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Congressman Gottheimer Prioritizes US Security Interests in Israel

On February 10, the Jewish Federation of Northern New Jersey hosted a virtual conversation with Democrat U.S. Congressman Josh Gottheimer (NJ-5).

“As Jews, we draw wisdom from many places: the Torah, the Talmud and Jewish grandmothers and grandfathers,” Gottheimer began. “My grandfather used to say, ‘Don’t just complain without a solution.’ That’s my approach to Congress. Don’t just complain; bring people together and find an answer.

“To break through the ‘mishegas,’ the gridlock that paralyzes Washington, you build relationships and trust,” Gottheimer continued. “The U.S.-Israel relationship … [has] been at the top of my agenda since I was elected. When I talk about this, it’s not about what’s best for Israel per se, because I don’t represent Israel. I represent the USA. I believe what’s most important to our national security is to have a very strong relationship with Israel. It’s essential to our protection; it’s essential to fight against terror.

“The conversation tonight is not about the democracy or human rights that Israel advocates or standing up to either anti-Semitism or violent extremism. I want to talk about making sure that our key ally is protected.” Gottheimer said that Israel having a strong Iron Dome missile defense system is a top priority.

“During the recent conflict, 4,000-plus rockets rained down over Israel in an 11-day period, a huge escalation of the number of rockets by Hamas and Hezbollah. There were 10,000 over a decade, and, in just 11 days, there were 4,000-plus. In the previous 10 years, Israel needed 2,400 interceptors for 10,000 rockets. In May, the same number of interceptors needed in 10 years was used in under two weeks.

“Without Iron Dome, 90% of the projectiles shot down could have landed in populated areas. That’s all we needed to know to realize replenishment of Iron Dome interceptors was urgent. Iron Dome saves Israeli and Palestinian lives. The conflict would have been far more deadly without the system.” Gottheimer added that the United States also utilizes this technology.

Another item Gottheimer discussed was the Memorandum of Understanding between Israel and the U.S. signed in 2016; Israel could possibly receive additional allocations under ‘exceptional’ circumstances. Under the MOU, we have an agreed amount. If there is a conflict, an exception kicks in and our two countries talk to each other about what’s needed. Congress obviously has to approve and appropriate accordingly.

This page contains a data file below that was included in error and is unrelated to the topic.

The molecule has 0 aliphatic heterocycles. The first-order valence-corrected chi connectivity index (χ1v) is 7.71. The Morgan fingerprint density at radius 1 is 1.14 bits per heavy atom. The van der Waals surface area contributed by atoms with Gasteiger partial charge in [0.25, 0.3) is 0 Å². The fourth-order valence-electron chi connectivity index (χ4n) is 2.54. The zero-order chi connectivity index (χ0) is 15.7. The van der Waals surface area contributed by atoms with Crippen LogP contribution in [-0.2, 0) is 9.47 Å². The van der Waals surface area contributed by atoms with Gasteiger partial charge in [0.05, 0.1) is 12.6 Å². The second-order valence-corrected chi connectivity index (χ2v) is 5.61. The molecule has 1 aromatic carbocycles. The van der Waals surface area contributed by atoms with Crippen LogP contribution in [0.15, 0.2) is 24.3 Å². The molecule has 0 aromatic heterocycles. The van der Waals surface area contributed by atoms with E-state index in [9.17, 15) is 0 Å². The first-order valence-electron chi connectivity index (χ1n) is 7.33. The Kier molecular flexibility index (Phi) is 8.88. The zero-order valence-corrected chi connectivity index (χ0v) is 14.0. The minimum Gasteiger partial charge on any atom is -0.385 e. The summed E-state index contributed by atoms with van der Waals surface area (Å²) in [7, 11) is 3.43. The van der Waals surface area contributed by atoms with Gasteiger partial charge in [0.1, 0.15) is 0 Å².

“I led 56 colleagues last spring, Democrats and Republicans from across the country, to replenish Israel’s stock of interceptors,” Gottheimer said. “We signed a letter calling for replenishment immediately. The administration replied favorably to our bipartisan requests. On September 23rd, I was proud to vote along with 419 colleagues on a billion-dollar emergency supplemental appropriation for Iron Dome.”

Congress hasn’t started the process to provide supplemental funding because of a Senate hold by Senator Rand Paul. Gottheimer called it “deeply disappointing to see usage of Israel as a political football.” In November, he unsuccessfully led 87 bipartisan members, asking the president to include Iron Dome funding for short-term appropriations in continuing resolutions—the same money as the previous year, with an exception for Iron Dome.

“I said I would not vote for another short-term budget for any appropriations request unless supplemental funding is included in either full-year or short-term appropriations. I was the only Democrat to vote no, on the principle that Iron Dome wasn’t included. The fact is, we can’t run our government with the short-term continuing resolutions. We need to actually work together until the very last minute to work these things through.

“Stop-gap measures aren’t bipartisan,” Gottheimer explained. “In the long term, they actually hurt national security. Projects focused on security get held up. They can’t start building what we need. It hurts national defense: our ability to protect allies like Israel, the ability of states to plan critical infrastructure projects and more. The American people and the families I represent in New Jersey expect us to find practical bipartisan solutions. That’s why I voted the way I did.

“They are reporting a bipartisan deal for long-term government funding in the last day,” Gottheimer concluded. “I’ll continue to push Congress to keep our commitments. What I know is that if our ally Israel is attacked, there’s great support from both parties to get behind it. It’s high time to make sure that Israel has what it needs.”

By Judy Berger

 

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